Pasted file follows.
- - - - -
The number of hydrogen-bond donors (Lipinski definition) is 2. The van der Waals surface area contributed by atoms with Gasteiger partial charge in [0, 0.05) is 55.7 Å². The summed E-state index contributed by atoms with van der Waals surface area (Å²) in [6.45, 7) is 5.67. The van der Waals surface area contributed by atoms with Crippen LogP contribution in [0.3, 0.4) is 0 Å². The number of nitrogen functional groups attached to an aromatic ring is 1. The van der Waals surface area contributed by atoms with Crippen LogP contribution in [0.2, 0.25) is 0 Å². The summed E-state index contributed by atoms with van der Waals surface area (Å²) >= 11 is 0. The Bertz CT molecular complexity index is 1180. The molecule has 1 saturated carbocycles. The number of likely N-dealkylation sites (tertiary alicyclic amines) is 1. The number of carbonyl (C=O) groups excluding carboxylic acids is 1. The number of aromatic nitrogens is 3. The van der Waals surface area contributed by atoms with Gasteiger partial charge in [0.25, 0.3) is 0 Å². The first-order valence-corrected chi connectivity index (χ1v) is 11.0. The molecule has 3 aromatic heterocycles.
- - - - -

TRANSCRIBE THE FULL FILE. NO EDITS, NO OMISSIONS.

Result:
The number of hydrogen-bond donors (Lipinski definition) is 2. The van der Waals surface area contributed by atoms with Gasteiger partial charge in [0, 0.05) is 55.7 Å². The summed E-state index contributed by atoms with van der Waals surface area (Å²) in [6.45, 7) is 5.67. The van der Waals surface area contributed by atoms with Crippen LogP contribution in [0.3, 0.4) is 0 Å². The number of nitrogen functional groups attached to an aromatic ring is 1. The van der Waals surface area contributed by atoms with Crippen LogP contribution in [0.2, 0.25) is 0 Å². The summed E-state index contributed by atoms with van der Waals surface area (Å²) >= 11 is 0. The Bertz CT molecular complexity index is 1180. The molecule has 1 saturated carbocycles. The number of likely N-dealkylation sites (tertiary alicyclic amines) is 1. The number of carbonyl (C=O) groups excluding carboxylic acids is 1. The number of aromatic nitrogens is 3. The van der Waals surface area contributed by atoms with Gasteiger partial charge in [0.25, 0.3) is 0 Å². The first-order valence-corrected chi connectivity index (χ1v) is 11.0. The molecule has 3 aromatic heterocycles.